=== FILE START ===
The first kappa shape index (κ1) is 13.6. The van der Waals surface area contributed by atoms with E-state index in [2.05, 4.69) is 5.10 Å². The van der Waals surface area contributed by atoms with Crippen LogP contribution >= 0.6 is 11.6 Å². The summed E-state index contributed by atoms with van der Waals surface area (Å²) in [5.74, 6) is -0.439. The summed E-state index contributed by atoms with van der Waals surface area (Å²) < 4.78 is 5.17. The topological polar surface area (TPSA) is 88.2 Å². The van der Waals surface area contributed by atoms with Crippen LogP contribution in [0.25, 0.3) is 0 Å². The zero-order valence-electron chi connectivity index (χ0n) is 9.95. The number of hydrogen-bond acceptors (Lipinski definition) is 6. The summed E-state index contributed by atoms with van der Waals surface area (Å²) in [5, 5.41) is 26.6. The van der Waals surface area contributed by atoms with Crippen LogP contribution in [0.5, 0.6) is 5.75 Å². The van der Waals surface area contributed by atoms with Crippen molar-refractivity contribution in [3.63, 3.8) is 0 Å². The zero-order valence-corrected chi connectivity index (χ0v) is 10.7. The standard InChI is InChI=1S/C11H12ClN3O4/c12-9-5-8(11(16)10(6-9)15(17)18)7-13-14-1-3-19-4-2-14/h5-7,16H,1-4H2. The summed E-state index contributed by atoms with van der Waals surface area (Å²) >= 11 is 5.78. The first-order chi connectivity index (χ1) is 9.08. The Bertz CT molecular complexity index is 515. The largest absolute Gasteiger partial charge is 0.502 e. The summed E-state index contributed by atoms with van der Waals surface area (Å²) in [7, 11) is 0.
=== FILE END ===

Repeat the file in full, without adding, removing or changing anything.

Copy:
The first kappa shape index (κ1) is 13.6. The van der Waals surface area contributed by atoms with E-state index in [2.05, 4.69) is 5.10 Å². The van der Waals surface area contributed by atoms with Crippen LogP contribution >= 0.6 is 11.6 Å². The summed E-state index contributed by atoms with van der Waals surface area (Å²) in [5.74, 6) is -0.439. The summed E-state index contributed by atoms with van der Waals surface area (Å²) < 4.78 is 5.17. The topological polar surface area (TPSA) is 88.2 Å². The van der Waals surface area contributed by atoms with Crippen LogP contribution in [0.25, 0.3) is 0 Å². The zero-order valence-electron chi connectivity index (χ0n) is 9.95. The number of hydrogen-bond acceptors (Lipinski definition) is 6. The summed E-state index contributed by atoms with van der Waals surface area (Å²) in [5, 5.41) is 26.6. The van der Waals surface area contributed by atoms with Crippen LogP contribution in [0.5, 0.6) is 5.75 Å². The van der Waals surface area contributed by atoms with Crippen molar-refractivity contribution in [3.63, 3.8) is 0 Å². The zero-order valence-corrected chi connectivity index (χ0v) is 10.7. The standard InChI is InChI=1S/C11H12ClN3O4/c12-9-5-8(11(16)10(6-9)15(17)18)7-13-14-1-3-19-4-2-14/h5-7,16H,1-4H2. The summed E-state index contributed by atoms with van der Waals surface area (Å²) >= 11 is 5.78. The first-order chi connectivity index (χ1) is 9.08. The Bertz CT molecular complexity index is 515. The largest absolute Gasteiger partial charge is 0.502 e. The summed E-state index contributed by atoms with van der Waals surface area (Å²) in [7, 11) is 0.